The software calculated the linear and angular dimensions between certain landmarks according to the definitions given in Figures 2 through 4 .
The maxillary third molar was present in 31 sides and extracted or missing from 9 sides during treatment.
Ten randomly selected subjects were reprocessed 4 weeks later to evaluate intraoperator reliability. The intraclass correlation coefficient showed that the measurements were reliable (>0.997).
Statistical evaluation was performed using SPSS software (version 16.0; SPSS, Chicago, Ill). Normal distribution of the parameters was assessed with the Kolmogorov-Smirnov test. The paired t test was used to evaluate the skeletal, dental, and soft-tissue changes from before to after distalization. The comparison between subjects who had third molars during distalization and those with missing or extracted ones was performed by an independent sample t test. The statistical significance was determined at α = 0.05.
Clinically successful distalization was achieved using the MPAP appliance for an average of 12.5 months.
There were significant changes in the sagittal and vertical positions ( P <0.0001) and angulations ( P = 0.001) of the maxillary first molars after distalization. The mean amount of first molar distalization was 3.30 ± 1.80 mm, with distal tipping of 3.42° ± 5.79° and intrusion of 1.75 ± 1.35 mm. The maxillary second molar showed 2.66 ± 1.90 mm of distalization, 1.28 ± 1.61 mm of intrusion, and 2.03° ± 7.49° of distal tipping. The maxillary second premolars moved distally 3.05 ± 2.14 mm and tipped distally 8.38° ± 6.80°, with no significant change in the crown vertical position. The maxillary central incisors were retracted by 2.99 ± 2.73 mm, with a retroclination angle of 6.21° ± 7.64° and no significant change in the vertical position ( Table I , Fig 5 ).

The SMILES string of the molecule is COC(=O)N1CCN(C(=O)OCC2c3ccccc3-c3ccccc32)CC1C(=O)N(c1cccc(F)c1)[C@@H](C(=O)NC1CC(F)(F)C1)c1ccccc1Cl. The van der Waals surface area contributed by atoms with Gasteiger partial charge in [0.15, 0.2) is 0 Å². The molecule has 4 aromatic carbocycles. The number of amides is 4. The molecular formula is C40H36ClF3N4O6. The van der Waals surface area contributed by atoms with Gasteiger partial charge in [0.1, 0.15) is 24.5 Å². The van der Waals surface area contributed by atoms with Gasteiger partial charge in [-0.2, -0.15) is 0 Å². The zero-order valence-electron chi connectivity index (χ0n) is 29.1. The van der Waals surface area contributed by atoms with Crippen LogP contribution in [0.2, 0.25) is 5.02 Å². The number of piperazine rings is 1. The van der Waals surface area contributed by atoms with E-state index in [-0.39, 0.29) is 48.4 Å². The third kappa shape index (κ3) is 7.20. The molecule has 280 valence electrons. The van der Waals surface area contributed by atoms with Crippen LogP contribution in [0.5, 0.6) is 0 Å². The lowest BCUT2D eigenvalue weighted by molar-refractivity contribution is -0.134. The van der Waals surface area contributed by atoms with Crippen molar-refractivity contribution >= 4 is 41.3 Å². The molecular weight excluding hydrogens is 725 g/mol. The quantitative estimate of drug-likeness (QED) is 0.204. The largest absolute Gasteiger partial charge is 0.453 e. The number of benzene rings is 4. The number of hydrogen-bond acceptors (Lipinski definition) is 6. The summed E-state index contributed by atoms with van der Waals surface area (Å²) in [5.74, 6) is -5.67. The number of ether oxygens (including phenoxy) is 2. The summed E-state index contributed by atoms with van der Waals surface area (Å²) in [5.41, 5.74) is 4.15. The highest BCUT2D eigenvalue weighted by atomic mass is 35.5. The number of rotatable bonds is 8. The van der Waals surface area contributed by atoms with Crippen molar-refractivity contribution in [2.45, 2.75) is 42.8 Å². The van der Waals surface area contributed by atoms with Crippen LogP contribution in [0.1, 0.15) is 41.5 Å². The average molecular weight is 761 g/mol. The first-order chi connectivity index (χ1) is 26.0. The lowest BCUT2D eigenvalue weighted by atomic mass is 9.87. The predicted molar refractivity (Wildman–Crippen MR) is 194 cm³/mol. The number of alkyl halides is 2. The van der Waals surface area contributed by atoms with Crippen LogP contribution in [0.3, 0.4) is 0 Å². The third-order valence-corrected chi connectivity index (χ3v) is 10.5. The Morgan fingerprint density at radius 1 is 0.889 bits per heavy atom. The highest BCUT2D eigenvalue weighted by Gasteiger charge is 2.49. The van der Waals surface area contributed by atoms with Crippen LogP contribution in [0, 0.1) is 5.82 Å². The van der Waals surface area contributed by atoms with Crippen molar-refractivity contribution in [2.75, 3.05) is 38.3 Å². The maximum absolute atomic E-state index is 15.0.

|Central incisor crown horizontal distance (mm)||55.22||5.32||52.23||5.52||2.99||2.73||<0.001|
|Central incisor root horizontal distance (mm)||47.21||3.77||46.89||3.97||0.33||2.08||0.327|
|Central incisor crown vertical distance (mm)||54.52||4.57||55.61||4.20||−1.09||3.51||0.056|
|Central incisor root vertical distance (mm)||35.17||3.46||35.72||3.43||−0.55||1.92||0.077|
|Central incisor inclination (°)||68.15||10.47||74.36||10.34||−6.21||7.64||<0.001|
|Second premolar crown horizontal distance (mm)||33.14||5.21||30.09||4.94||3.05||2.14||<0.001|
|Second premolar root horizontal distance (mm)||33.61||3.87||33.26||4.03||0.34||2.21||0.332|
|Second premolar crown vertical distance (mm)||49.88||4.69||50.04||4.13||−0.16||3.91||0.798|
|Second premolar root vertical distance (mm)||33.26||5.20||32.75||3.63||0.51||3.61||0.381|
|Second premolar angulation (°)||92.11||7.22||100.49||8.66||−8.38||6.80||<0.001|
|First molar crown horizontal distance (mm)||18.43||4.42||15.13||4.17||3.30||1.80||<0.001|
|First molar root horizontal distance (mm)||22.99||3.48||20.82||3.53||2.17||1.85||<0.001|
|First molar crown vertical distance (mm)||45.51||4.08||43.76||4.63||1.75||1.35||<0.001|
|First molar root vertical distance (mm)||31.53||3.74||29.98||3.78||1.55||1.96||<0.001|
|First molar angulation (°)||109.30||6.05||112.72||7.83||−3.42||5.79||0.001|
|Second molar crown horizontal distance (mm)||9.23||3.93||6.57||3.74||2.66||1.90||<0.001|
|Second molar root horizontal distance (mm)||16.00||3.13||13.88||3.19||2.12||1.90||<0.001|
|Second molar crown vertical distance (mm)||42.56||4.75||41.28||5.15||1.28||1.61||<0.001|
|Second molar root vertical distance (mm)||30.97||3.91||29.67||4.03||1.30||1.45||<0.001|
|Second molar angulation (°)||120.67||10.05||122.71||9.36||−2.03||7.49||0.118|
The occlusal plane angle was significantly ( P = 0.001) increased by 2.81°. However, the palatal plane angle was not changed. The upper and lower lips showed about 1.5 mm of retraction ( P = 0.016 and 0.008, respectively). The nasolabial angle was significantly ( P = 0.008) increased to 101.9° ( Table II ).
|Palatal plane angle (°)||5.96||17.50||9.31||3.08||−3.35||16.81||0.384|
|Occlusal plane to SN (°)||18.78||6.33||21.60||5.94||−2.81||3.37||0.001|
|Mandibular plane angle (°)||23.90||8.96||24.46||9.00||−0.55||2.58||0.351|
|Nasolabial angle (°)||98.64||7.69||101.90||8.38||−3.26||4.87||0.008|
|Mentolabial fold (°)||135.53||9.74||133.36||9.02||2.17||6.39||0.145|